The kids are in bed, my wife is drifting off to sleep, the garbage is taken care of and the doors are locked.
It’s time to go for a ride.
My 2011 Chevy Silverado 1500 5.3 liter V8 with crew cab is my chariot. Seven thousand pounds of steel and black leather interior wait for me to climb into the cab.
True, the tailgate has a few dings, and the back tail light is cracked (side note, secure your trampoline during a high wind advisory), but I let those things stay. It’s a truck after all.
I slide behind the wheel and turn the key. She starts unceremoniously, but the subtle vibration of the engine in the seat, and the glow of the dashboard on my face connects us, man and machine.
Deep down I long for the rumble of dual exhaust, but I can’t deny that Chevy trucks make for a quiet comfortable ride.
We swing in reverse, I cut the wheel to the right and we head down the dark turns of my long winding driveway. The low hanging branches that my wife is dying to cut down, scrape across my roof. I know this screeching caress is not great for the paint, but truth be told, it makes me feel like I’m exiting the Bat Cave.
In seconds I’m on the road, her headlights cut through the darkness.
I’m not gone long, I keep the cruise control a few miles below the speed limit, but something about driving through the night creates a sense of mystery and adventure that fills my soul.
They are the same roads I travel by day, to get groceries or drop my kids off at school, but under the starlight, they transform into uncharted mystical pathways. I instantly wonder, what will I see tonight?
I start talking to myself. I replay conversations I’ve had and say the things I wish I had said. I imagine myself standing before a huge mass of people, each hanging on my every word as I pontificate about the way things should be done, if I were in charge.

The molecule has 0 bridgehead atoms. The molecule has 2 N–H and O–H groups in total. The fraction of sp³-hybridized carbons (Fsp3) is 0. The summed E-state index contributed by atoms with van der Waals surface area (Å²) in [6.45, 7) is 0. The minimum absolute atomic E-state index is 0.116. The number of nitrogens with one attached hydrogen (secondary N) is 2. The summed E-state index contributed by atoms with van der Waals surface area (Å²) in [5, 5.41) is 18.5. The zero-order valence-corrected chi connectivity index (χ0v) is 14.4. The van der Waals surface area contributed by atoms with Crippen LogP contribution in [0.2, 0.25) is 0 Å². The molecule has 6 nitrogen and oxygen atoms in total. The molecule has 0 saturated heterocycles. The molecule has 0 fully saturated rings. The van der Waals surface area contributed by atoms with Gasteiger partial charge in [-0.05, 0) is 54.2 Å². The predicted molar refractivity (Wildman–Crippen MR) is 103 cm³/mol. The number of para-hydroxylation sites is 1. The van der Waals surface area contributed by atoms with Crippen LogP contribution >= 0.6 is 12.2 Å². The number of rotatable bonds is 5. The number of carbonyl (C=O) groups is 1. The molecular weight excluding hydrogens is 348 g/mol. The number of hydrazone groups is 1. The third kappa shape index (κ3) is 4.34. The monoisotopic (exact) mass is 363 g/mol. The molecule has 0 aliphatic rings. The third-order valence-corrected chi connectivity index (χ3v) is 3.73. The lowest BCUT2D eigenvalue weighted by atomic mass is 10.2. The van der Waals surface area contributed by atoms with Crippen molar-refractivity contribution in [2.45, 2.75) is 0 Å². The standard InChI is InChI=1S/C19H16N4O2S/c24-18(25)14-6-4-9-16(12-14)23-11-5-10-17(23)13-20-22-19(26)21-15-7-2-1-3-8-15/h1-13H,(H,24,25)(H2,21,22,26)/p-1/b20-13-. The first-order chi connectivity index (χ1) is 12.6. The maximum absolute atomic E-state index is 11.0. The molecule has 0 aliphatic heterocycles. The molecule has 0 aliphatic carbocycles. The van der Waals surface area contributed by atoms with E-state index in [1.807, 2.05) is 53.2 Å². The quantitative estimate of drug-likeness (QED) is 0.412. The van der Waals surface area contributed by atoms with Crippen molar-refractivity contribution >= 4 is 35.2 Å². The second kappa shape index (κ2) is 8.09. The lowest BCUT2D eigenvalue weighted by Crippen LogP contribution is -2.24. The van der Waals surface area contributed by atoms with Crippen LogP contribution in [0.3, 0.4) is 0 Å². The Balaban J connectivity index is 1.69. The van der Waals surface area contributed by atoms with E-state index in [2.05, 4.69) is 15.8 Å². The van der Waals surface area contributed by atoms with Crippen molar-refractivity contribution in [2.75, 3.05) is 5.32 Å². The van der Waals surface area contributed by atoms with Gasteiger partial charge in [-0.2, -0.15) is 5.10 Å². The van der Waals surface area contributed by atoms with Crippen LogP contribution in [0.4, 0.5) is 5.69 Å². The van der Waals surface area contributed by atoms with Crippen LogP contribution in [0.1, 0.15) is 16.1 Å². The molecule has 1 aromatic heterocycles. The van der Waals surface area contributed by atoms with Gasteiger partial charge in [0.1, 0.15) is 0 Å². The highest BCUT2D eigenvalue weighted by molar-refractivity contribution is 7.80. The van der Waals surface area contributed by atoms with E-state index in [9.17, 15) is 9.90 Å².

I think about my family and my friends. I remember my youth and think about my future. But really all of this stuff is just a way for me to decompress. I talk more during that thirty or sixty minutes of driving than I do all day. I need that release or I feel my mind will explode.
Ultimately, without fail, I start to talk to God. I ask him if I’m on the right path. I argue with him about his lack of clarity. “I want what you want, God, just show me what I am supposed to be doing!”
Then, like a good Catholic, I am stricken with guilt. I disgust myself with my lack of gratitude for all of the blessings in my life. I chastise myself for my moments of doubt, but the question remains, “Are you real? Where are you?”
I turn the corner and he’s there in bright glowing neon blue and a streak of sodium light.
It’s the cross on the back of my little church in my little town. It seems strange and out of place in a community of five thousand.
Neon is for The Strip in Las Vegas and the bustle of Times Square. Neon is hip and cool, electrified gas in round twisty tubes, it’s not for the stoic mystery of religion or a testament to Jesus dying on the cross for our sins.
Or is it?
That illuminated cross burns all night. By its very nature, it exists solely for the night-time traveler, the one who searches in the dark for some sign of other-worldly presence or an answer to the question: “Are you there, God?”
I smile as I snap a shot in the dark. On a rainy night, miles from home, I need only roll down my window and look to my left. I pull away feeling comforted. Maybe I’m not alone in the dark.
Maybe Jesus has been riding shotgun all along.
Owner, Spowerks LLC